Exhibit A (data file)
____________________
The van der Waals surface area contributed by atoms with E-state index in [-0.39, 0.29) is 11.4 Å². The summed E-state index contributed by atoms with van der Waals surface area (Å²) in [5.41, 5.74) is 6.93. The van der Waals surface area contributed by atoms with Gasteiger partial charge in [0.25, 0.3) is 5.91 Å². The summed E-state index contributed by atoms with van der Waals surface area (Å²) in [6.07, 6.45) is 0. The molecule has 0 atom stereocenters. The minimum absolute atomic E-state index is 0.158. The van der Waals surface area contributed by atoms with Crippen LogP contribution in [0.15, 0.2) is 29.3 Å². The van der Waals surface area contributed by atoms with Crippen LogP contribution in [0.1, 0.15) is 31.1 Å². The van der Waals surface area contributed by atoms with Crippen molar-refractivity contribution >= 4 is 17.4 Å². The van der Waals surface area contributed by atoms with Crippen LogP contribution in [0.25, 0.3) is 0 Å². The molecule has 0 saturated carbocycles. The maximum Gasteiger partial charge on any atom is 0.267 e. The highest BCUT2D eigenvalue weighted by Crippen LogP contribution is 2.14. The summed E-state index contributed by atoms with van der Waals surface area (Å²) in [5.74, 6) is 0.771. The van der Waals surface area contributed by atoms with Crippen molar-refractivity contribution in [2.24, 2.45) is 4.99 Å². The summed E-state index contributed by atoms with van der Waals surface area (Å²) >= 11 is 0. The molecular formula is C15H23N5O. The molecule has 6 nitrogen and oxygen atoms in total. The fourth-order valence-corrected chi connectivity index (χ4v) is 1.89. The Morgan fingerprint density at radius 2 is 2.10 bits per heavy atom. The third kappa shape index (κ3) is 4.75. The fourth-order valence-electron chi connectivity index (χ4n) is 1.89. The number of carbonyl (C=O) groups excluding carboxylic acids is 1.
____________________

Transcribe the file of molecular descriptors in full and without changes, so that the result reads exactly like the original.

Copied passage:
The van der Waals surface area contributed by atoms with E-state index in [-0.39, 0.29) is 11.4 Å². The summed E-state index contributed by atoms with van der Waals surface area (Å²) in [5.41, 5.74) is 6.93. The van der Waals surface area contributed by atoms with Gasteiger partial charge in [0.25, 0.3) is 5.91 Å². The summed E-state index contributed by atoms with van der Waals surface area (Å²) in [6.07, 6.45) is 0. The molecule has 0 atom stereocenters. The minimum absolute atomic E-state index is 0.158. The van der Waals surface area contributed by atoms with Crippen LogP contribution in [0.15, 0.2) is 29.3 Å². The van der Waals surface area contributed by atoms with Crippen LogP contribution in [0.1, 0.15) is 31.1 Å². The van der Waals surface area contributed by atoms with Crippen molar-refractivity contribution >= 4 is 17.4 Å². The van der Waals surface area contributed by atoms with Crippen LogP contribution in [0.25, 0.3) is 0 Å². The molecule has 0 saturated carbocycles. The maximum Gasteiger partial charge on any atom is 0.267 e. The highest BCUT2D eigenvalue weighted by Crippen LogP contribution is 2.14. The summed E-state index contributed by atoms with van der Waals surface area (Å²) in [5.74, 6) is 0.771. The van der Waals surface area contributed by atoms with Crippen molar-refractivity contribution in [2.24, 2.45) is 4.99 Å². The summed E-state index contributed by atoms with van der Waals surface area (Å²) >= 11 is 0. The molecular formula is C15H23N5O. The molecule has 6 nitrogen and oxygen atoms in total. The fourth-order valence-corrected chi connectivity index (χ4v) is 1.89. The Morgan fingerprint density at radius 2 is 2.10 bits per heavy atom. The third kappa shape index (κ3) is 4.75. The fourth-order valence-electron chi connectivity index (χ4n) is 1.89. The number of carbonyl (C=O) groups excluding carboxylic acids is 1.